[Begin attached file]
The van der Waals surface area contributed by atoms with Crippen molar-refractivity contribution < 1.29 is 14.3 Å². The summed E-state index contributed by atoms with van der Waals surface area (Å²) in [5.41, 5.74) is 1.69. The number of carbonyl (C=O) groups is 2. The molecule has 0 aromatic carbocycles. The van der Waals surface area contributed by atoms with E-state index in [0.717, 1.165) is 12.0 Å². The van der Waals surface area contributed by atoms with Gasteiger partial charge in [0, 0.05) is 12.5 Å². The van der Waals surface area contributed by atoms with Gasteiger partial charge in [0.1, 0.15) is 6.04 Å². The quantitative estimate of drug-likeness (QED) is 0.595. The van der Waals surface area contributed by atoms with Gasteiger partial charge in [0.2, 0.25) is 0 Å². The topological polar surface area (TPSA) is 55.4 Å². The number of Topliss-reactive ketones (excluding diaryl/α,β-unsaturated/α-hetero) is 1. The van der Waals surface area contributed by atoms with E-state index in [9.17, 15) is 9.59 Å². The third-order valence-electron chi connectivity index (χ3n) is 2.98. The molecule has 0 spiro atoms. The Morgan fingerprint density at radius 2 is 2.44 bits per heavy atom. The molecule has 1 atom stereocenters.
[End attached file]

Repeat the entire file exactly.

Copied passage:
The van der Waals surface area contributed by atoms with Crippen molar-refractivity contribution < 1.29 is 14.3 Å². The summed E-state index contributed by atoms with van der Waals surface area (Å²) in [5.41, 5.74) is 1.69. The number of carbonyl (C=O) groups is 2. The molecule has 0 aromatic carbocycles. The van der Waals surface area contributed by atoms with E-state index in [0.717, 1.165) is 12.0 Å². The van der Waals surface area contributed by atoms with Gasteiger partial charge in [0, 0.05) is 12.5 Å². The van der Waals surface area contributed by atoms with Gasteiger partial charge in [0.1, 0.15) is 6.04 Å². The quantitative estimate of drug-likeness (QED) is 0.595. The van der Waals surface area contributed by atoms with Gasteiger partial charge in [0.2, 0.25) is 0 Å². The topological polar surface area (TPSA) is 55.4 Å². The number of Topliss-reactive ketones (excluding diaryl/α,β-unsaturated/α-hetero) is 1. The van der Waals surface area contributed by atoms with E-state index in [9.17, 15) is 9.59 Å². The third-order valence-electron chi connectivity index (χ3n) is 2.98. The molecule has 0 spiro atoms. The Morgan fingerprint density at radius 2 is 2.44 bits per heavy atom. The molecule has 1 atom stereocenters.